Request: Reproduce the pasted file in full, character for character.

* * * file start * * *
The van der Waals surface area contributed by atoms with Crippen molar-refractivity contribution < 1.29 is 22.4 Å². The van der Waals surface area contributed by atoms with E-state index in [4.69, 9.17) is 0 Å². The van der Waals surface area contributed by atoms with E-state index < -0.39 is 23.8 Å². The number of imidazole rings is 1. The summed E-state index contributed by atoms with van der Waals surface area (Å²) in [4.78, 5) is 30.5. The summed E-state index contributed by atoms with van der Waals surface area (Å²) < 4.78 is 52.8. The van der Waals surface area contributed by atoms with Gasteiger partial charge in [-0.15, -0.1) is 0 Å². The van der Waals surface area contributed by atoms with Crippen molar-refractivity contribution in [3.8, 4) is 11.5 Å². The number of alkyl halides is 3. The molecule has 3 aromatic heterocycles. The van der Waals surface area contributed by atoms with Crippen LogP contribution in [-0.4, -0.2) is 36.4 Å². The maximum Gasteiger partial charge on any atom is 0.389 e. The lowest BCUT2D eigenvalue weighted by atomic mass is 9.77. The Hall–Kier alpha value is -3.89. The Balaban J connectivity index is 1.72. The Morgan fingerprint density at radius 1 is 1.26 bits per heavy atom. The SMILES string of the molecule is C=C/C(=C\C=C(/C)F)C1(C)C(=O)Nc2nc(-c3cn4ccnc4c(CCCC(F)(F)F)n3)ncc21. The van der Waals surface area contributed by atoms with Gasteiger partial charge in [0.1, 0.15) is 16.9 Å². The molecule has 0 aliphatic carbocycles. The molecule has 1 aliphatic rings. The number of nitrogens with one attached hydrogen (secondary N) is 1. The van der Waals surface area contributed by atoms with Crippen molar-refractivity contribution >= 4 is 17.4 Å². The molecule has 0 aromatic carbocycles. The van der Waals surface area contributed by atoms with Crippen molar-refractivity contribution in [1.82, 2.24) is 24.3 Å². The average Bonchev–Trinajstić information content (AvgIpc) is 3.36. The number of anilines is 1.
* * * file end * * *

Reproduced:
The van der Waals surface area contributed by atoms with Crippen molar-refractivity contribution < 1.29 is 22.4 Å². The van der Waals surface area contributed by atoms with E-state index in [4.69, 9.17) is 0 Å². The van der Waals surface area contributed by atoms with E-state index < -0.39 is 23.8 Å². The number of imidazole rings is 1. The summed E-state index contributed by atoms with van der Waals surface area (Å²) in [4.78, 5) is 30.5. The summed E-state index contributed by atoms with van der Waals surface area (Å²) < 4.78 is 52.8. The van der Waals surface area contributed by atoms with Gasteiger partial charge in [-0.15, -0.1) is 0 Å². The van der Waals surface area contributed by atoms with Crippen molar-refractivity contribution in [3.8, 4) is 11.5 Å². The number of alkyl halides is 3. The molecule has 3 aromatic heterocycles. The van der Waals surface area contributed by atoms with Crippen LogP contribution in [-0.4, -0.2) is 36.4 Å². The maximum Gasteiger partial charge on any atom is 0.389 e. The lowest BCUT2D eigenvalue weighted by atomic mass is 9.77. The Hall–Kier alpha value is -3.89. The Balaban J connectivity index is 1.72. The Morgan fingerprint density at radius 1 is 1.26 bits per heavy atom. The SMILES string of the molecule is C=C/C(=C\C=C(/C)F)C1(C)C(=O)Nc2nc(-c3cn4ccnc4c(CCCC(F)(F)F)n3)ncc21. The van der Waals surface area contributed by atoms with Gasteiger partial charge in [0.1, 0.15) is 16.9 Å². The molecule has 0 aliphatic carbocycles. The molecule has 1 aliphatic rings. The number of nitrogens with one attached hydrogen (secondary N) is 1. The van der Waals surface area contributed by atoms with Crippen molar-refractivity contribution >= 4 is 17.4 Å². The molecule has 0 aromatic carbocycles. The van der Waals surface area contributed by atoms with Crippen molar-refractivity contribution in [1.82, 2.24) is 24.3 Å². The average Bonchev–Trinajstić information content (AvgIpc) is 3.36. The number of anilines is 1.